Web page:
By the turn of the 20th century, physicists knew that certain elements emitted fast moving particles of two flavors, alpha particles and beta particles. These elements were typically very heavy (i.e. their atom nuclei were massive) such as uranium and radium. Today we know that heavy nuclei are unstable and `decay', meaning that they spontaneously split into smaller nuclei and emit stray particles. This is called radioactivity.
The alpha particle was heavy and positively charged, we now know that it is the helium nuclei (2 protons and 2 neutrons). The beta particle was light and negatively charged, the electron. Rutherford designed an experiment to use the alpha particles emitted by a radioactive element as probes to the unseen world of atomic structure.
What was observed was the following:
- most alpha particles were observed to pass straight through the gold foil
- a few were scattered at large angles
- some even bounced back toward the source
- only a positively charged and relatively heavy target particle, such as the proposed nucleus, could account for such strong repulsion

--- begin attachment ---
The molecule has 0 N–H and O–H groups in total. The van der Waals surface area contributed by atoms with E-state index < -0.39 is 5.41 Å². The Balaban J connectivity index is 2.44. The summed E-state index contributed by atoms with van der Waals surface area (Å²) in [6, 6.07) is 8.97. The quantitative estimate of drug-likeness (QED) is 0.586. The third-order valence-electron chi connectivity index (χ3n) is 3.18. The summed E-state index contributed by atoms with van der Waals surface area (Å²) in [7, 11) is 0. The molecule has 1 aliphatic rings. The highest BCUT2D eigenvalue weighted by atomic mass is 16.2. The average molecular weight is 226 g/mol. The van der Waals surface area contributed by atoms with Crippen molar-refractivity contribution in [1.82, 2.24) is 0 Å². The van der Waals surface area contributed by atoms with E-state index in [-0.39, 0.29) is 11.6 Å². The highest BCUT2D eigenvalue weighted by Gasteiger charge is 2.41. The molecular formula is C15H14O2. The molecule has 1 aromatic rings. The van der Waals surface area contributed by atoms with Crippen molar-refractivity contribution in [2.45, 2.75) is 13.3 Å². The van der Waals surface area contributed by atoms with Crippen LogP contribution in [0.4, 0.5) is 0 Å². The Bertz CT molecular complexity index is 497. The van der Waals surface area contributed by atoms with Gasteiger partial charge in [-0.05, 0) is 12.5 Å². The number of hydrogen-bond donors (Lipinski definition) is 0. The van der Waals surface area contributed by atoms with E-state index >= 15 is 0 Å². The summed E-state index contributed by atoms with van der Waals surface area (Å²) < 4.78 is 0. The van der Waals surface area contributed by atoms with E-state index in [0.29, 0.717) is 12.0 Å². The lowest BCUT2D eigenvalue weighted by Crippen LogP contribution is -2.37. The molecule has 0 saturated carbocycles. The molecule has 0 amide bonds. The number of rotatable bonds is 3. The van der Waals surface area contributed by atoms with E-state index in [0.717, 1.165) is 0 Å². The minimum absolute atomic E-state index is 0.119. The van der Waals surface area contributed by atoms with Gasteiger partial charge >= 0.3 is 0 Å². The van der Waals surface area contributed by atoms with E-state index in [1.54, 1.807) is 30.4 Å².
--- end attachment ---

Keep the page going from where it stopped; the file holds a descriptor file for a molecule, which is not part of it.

Results can best explained by a model for the atom as a tiny, dense, positively charged core called a nucleus, in which nearly all the mass is concentrated, around which the light, negative constituents, called electrons, circulate at some distance, much like planets revolving around the Sun
The Rutherford atomic model has been alternatively called the nuclear atom, or the planetary model of the atom.
Parallel to efforts to understand the inner workings of the atom was research in the late-1800's to understand how matter emits energy. The energy an object emits as a function of the wavelength of light is called its continuous spectrum. The field of science that studies spectrum is called spectroscopy. One of the primary results from the field of spectroscopy was the discovery that the spectrum of an object changes with temperature.